Police Chief Lynne Johnson, who stirred controversy Oct. 30 when she said her officers were instructed to initiate "consensual contact" with black men after a spike in strong-arm robberies, presented the department's quarterly demographic statistics to the commission Thursday night, covering July 1 to Sept. 30.

But she urged commission members to use caution when interpreting the numbers.

Some critics have pointed out that black persons are only 2 percent of the city's population but are involved in nearly 15 percent of traffic stops.

Johnson said that comparison ignores the fact that in the most recent quarter only 26 percent of the people whom officers contacted were Palo Alto residents.

"The use of census data based upon resident population does not have any relation with the people officers stop and have contact with on a daily basis," Johnson said.

She also said that in some cases, in particularly speeding violations, officers don't know the race of the person they're about to stop.

But John Abraham, a longtime analyst of police statistics and department critic, once again accused the police of targeting too many blacks and Hispanics during traffic stops and searches. He pointed to statistics showing that about 24 percent of the people searched after a stop in three of the last four quarters were black.

"This means, if you're searched, you're likely not a white person, you're a minority person," he told the commission. "That should give you a little pause."

Commissioners expressed concern about the statistics, even as they acknowledged their ambiguity.

"If you took Palo Alto and put it in the center and then you took all the surrounding communities and brought every black man, woman and child and put them into Palo Alto, they would still not be represented when you normalize the data," Commissioner Donald Mendoza said.

"They would still be over-arrested and over-stopped. When you look at it like that, it should be concerning to anybody."

He acknowledged, however, that even this sort of analysis does not prove racial profiling.

Other commissioners urged the department to provide more narrative and descriptions to put the numbers into context.

"I'm worried a little about so much emphasis on data," Commissioner Ray Bacchetti said. "Numbers and statistics are never precise; they take a lot of interpretation. What's missing in a lot of reports are words, narratives, the kind of things that are part of dialogue."

The meeting also featured calls from residents for Johnson to quit, as well as comments defending her. But unlike at the last two City Council meetings, where dozens of people spoke on the topic, only a handful spoke for each side Thursday.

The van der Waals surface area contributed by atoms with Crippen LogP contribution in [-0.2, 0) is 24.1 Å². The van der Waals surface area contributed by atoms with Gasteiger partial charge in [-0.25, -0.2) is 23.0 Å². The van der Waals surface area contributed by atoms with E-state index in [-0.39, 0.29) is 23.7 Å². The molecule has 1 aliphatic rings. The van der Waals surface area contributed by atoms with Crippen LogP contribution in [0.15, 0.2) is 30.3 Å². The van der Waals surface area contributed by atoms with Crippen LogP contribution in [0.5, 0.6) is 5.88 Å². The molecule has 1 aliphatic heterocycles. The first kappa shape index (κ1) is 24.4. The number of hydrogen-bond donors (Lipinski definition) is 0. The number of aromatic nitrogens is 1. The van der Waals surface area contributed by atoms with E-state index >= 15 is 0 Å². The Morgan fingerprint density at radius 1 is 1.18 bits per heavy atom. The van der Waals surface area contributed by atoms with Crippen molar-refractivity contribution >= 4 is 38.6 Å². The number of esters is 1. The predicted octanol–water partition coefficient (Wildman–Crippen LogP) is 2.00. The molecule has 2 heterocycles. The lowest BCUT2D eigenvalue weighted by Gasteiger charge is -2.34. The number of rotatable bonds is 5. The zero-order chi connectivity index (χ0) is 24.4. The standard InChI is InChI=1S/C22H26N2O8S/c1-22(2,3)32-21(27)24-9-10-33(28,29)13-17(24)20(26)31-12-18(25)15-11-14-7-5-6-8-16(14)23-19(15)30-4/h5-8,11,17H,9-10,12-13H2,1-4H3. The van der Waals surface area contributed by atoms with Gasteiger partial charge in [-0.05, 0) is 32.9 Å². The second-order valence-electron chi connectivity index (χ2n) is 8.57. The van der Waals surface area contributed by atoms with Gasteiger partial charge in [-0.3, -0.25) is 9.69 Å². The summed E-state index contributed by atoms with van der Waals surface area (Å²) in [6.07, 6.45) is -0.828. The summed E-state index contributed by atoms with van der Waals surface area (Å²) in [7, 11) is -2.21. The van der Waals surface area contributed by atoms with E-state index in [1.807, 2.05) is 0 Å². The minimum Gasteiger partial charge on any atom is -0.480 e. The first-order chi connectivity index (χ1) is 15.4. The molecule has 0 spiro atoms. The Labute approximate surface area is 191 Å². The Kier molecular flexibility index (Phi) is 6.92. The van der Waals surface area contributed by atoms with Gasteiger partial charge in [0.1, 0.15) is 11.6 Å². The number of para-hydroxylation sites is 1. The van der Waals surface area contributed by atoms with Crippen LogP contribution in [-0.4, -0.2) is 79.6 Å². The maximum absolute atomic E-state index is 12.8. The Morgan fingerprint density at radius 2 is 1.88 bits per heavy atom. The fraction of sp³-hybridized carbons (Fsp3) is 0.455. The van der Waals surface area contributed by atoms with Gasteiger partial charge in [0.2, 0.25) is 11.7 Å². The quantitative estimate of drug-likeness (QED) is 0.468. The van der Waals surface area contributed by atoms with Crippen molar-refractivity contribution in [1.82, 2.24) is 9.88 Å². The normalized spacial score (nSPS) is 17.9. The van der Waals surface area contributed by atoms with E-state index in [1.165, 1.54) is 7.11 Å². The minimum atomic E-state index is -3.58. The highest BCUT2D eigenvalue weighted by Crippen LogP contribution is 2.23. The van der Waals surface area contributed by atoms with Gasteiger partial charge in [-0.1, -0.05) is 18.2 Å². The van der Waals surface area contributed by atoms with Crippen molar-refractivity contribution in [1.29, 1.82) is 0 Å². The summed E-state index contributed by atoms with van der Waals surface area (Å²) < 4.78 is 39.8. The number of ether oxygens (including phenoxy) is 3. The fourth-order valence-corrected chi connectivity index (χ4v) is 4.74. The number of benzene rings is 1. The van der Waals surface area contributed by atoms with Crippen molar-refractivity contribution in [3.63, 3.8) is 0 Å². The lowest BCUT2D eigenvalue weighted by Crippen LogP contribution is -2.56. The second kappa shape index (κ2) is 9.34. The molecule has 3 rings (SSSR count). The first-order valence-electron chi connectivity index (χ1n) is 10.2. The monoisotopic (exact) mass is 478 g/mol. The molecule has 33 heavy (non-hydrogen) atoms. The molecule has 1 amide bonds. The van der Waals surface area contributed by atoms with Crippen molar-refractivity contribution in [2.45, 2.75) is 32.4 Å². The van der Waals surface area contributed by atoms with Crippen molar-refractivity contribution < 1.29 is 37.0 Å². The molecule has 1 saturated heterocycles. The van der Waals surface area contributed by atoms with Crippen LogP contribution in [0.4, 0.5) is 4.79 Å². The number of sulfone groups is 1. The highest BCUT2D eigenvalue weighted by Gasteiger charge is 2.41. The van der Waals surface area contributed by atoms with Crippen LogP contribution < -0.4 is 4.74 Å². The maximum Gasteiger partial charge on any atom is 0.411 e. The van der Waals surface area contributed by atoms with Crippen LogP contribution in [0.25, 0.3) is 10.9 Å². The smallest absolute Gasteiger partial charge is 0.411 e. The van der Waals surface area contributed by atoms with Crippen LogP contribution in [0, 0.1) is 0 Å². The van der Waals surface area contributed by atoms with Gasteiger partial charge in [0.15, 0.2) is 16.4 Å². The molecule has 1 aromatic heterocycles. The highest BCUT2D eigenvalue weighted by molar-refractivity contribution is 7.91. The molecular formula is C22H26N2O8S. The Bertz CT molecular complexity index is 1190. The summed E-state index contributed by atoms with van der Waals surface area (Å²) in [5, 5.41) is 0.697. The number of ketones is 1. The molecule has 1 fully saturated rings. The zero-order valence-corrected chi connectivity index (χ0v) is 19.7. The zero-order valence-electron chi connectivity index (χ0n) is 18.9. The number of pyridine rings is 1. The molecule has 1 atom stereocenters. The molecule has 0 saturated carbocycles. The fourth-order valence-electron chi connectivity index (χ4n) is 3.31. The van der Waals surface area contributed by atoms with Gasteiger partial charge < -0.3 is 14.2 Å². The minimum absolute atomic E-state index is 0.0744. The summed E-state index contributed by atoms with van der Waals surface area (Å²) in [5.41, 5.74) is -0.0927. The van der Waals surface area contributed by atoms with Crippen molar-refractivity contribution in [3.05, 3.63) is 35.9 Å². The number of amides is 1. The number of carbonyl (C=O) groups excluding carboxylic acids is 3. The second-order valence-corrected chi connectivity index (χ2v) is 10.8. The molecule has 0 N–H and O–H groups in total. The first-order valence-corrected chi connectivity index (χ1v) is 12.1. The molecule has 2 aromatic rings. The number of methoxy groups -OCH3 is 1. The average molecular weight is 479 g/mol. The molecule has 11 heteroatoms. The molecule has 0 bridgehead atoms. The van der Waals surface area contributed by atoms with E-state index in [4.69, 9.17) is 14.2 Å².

After the meeting, Johnson said she was confident her officers were not consciously targeting people based on race. But she also noted that some officers might be influenced by "unconscious biases," which might stem from negative depictions of black persons and officers by the entertainment industry.

"I believe we all are a total of our experiences," she said. "Sometimes, unconscious biases come out."

Johnson also told the board about her plans to create a new community advisory committee to help facilitate dialogue between her department and area residents. The initiative would be part of a broader action plan to repair the damage caused by the Oct. 30 comments, for which she has repeatedly apologized.

She said she will present her full action plan to the council within the next few weeks.

(Staff Writer Gennady Sheyner can be e-mailed at [email protected])

Comments

not a math genius
Downtown North
on Nov 14, 2008 at 7:20 am
not a math genius, Downtown North
on Nov 14, 2008 at 7:20 am

so if 24% of the people searched were black, the other 76% consists of whites, hispanic, and asians? how is that biased?? sounds like an almost equal percentage among the four major races.


Your Mother
Professorville
on Nov 14, 2008 at 7:41 am
Your Mother, Professorville
on Nov 14, 2008 at 7:41 am

Well said math genius. I think you hit it right on the button.

According to PAPD's "Demographic Data Collection" statistics posted on their website, more white people are stopped and searched than are black people. More white people are arrested than black people. Based on this statistical data, how can you come to the conclusion that blacks are targeted more than whites? People just need to stop using race as an excuse.


Amazed
Downtown North
on Nov 14, 2008 at 7:50 am
Amazed, Downtown North
on Nov 14, 2008 at 7:50 am

Your math calculation seems correct to me too. I'm with you!